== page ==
“It is hard for all of us to be patient,” Mr Ive said. “It was hard for Steve. It is hard for Tim.”
SPIRIT OF HARDWARE PAST
There is a mythology, with some part of truth, that Mr Jobs was the soul of the design process, the company’s innovator-in-chief. For the original iPhone, Mr Jobs checked in weekly with engineers, according to Francisco Tolmasky, a former Apple engineer who worked on the phone’s browser.
“Steve was really adamant,” Mr Tolmasky reflected, adding that Mr Jobs would say: “’This needs to be like magic. Go back, this isn’t magical enough!’”
Almost daily, employees would spot Mr Jobs having lunch on Apple’s campus with Mr Ive. These days, Mr Ive said, he meets three days a week with Mr Cook, generally in each other’s offices. But Mr Ive said the design processes are essentially unchanged.
“Steve established a set of values and he established preoccupations and tones that are completely enduring,” Mr Ive said. Chief among them is a reliance on small creative teams whose membership remains intact to this day. The philosophy that materials and products are intertwined also continues under Mr Cook. For instance, when the company decided to use titanium to build a laptop, Mr Ive said, he and Mr Cook and Mr Jobs thought about how to push the boundaries of the metal to get the look and feel they wanted. And Mr Ive pointed to another enduring value: a complete focus on the product.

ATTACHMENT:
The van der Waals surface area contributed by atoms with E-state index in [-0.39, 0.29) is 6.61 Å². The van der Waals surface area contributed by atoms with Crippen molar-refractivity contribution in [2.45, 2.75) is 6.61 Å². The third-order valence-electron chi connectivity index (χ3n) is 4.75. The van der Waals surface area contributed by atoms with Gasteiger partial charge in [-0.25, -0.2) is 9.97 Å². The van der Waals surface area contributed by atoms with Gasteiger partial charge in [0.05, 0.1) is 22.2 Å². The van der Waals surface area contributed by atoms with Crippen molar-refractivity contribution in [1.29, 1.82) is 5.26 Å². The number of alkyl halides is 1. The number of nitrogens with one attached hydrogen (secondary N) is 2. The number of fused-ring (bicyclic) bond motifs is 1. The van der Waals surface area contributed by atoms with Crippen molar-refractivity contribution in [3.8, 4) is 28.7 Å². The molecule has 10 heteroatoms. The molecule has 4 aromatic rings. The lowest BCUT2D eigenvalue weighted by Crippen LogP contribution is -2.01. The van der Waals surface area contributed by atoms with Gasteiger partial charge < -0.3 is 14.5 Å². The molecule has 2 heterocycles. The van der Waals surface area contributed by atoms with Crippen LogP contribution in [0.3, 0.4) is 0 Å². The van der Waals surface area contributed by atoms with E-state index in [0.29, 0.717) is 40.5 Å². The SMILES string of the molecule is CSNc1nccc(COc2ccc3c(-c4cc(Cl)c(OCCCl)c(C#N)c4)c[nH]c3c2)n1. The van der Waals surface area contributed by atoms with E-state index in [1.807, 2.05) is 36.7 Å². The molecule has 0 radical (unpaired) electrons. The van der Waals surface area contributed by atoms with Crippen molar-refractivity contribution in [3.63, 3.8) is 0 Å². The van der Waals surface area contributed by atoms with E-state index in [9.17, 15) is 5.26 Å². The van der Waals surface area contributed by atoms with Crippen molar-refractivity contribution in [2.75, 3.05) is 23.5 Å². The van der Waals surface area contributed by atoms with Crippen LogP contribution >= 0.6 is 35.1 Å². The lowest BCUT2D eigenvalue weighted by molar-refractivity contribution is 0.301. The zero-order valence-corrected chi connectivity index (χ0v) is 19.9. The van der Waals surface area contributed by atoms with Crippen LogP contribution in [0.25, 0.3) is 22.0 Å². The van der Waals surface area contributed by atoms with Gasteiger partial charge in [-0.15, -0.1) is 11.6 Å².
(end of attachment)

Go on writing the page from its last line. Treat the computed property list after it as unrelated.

If Mr Jobs was maniacal about design, Mr Cook projects “quiet consideration,” Mr Ive said. Mr Cook digests things carefully, with time, which Mr Ive said “testifies to the fact he knows it’s important.”
SOURCE: MATT RICHTEL AND BRIAN X. CHEN
NYT / Financial Review